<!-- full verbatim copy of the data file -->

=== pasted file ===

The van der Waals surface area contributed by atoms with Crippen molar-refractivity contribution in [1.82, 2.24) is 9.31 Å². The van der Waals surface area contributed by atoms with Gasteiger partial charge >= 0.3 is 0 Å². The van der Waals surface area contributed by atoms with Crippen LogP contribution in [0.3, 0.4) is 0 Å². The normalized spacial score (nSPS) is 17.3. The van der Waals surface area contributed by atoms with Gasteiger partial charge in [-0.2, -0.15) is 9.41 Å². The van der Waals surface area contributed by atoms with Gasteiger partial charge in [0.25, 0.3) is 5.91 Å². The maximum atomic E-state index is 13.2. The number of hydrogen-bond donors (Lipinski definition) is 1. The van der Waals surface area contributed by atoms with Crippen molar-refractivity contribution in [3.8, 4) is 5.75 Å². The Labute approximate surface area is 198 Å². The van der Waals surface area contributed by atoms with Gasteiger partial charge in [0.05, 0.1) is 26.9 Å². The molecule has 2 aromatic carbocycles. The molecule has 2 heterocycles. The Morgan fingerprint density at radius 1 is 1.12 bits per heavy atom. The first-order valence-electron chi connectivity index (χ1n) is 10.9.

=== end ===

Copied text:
The van der Waals surface area contributed by atoms with Crippen molar-refractivity contribution in [1.82, 2.24) is 9.31 Å². The van der Waals surface area contributed by atoms with Gasteiger partial charge >= 0.3 is 0 Å². The van der Waals surface area contributed by atoms with Crippen LogP contribution in [0.3, 0.4) is 0 Å². The normalized spacial score (nSPS) is 17.3. The van der Waals surface area contributed by atoms with Gasteiger partial charge in [-0.2, -0.15) is 9.41 Å². The van der Waals surface area contributed by atoms with Gasteiger partial charge in [0.25, 0.3) is 5.91 Å². The maximum atomic E-state index is 13.2. The number of hydrogen-bond donors (Lipinski definition) is 1. The van der Waals surface area contributed by atoms with Crippen molar-refractivity contribution in [3.8, 4) is 5.75 Å². The Labute approximate surface area is 198 Å². The van der Waals surface area contributed by atoms with Gasteiger partial charge in [0.05, 0.1) is 26.9 Å². The molecule has 2 aromatic carbocycles. The molecule has 2 heterocycles. The Morgan fingerprint density at radius 1 is 1.12 bits per heavy atom. The first-order valence-electron chi connectivity index (χ1n) is 10.9.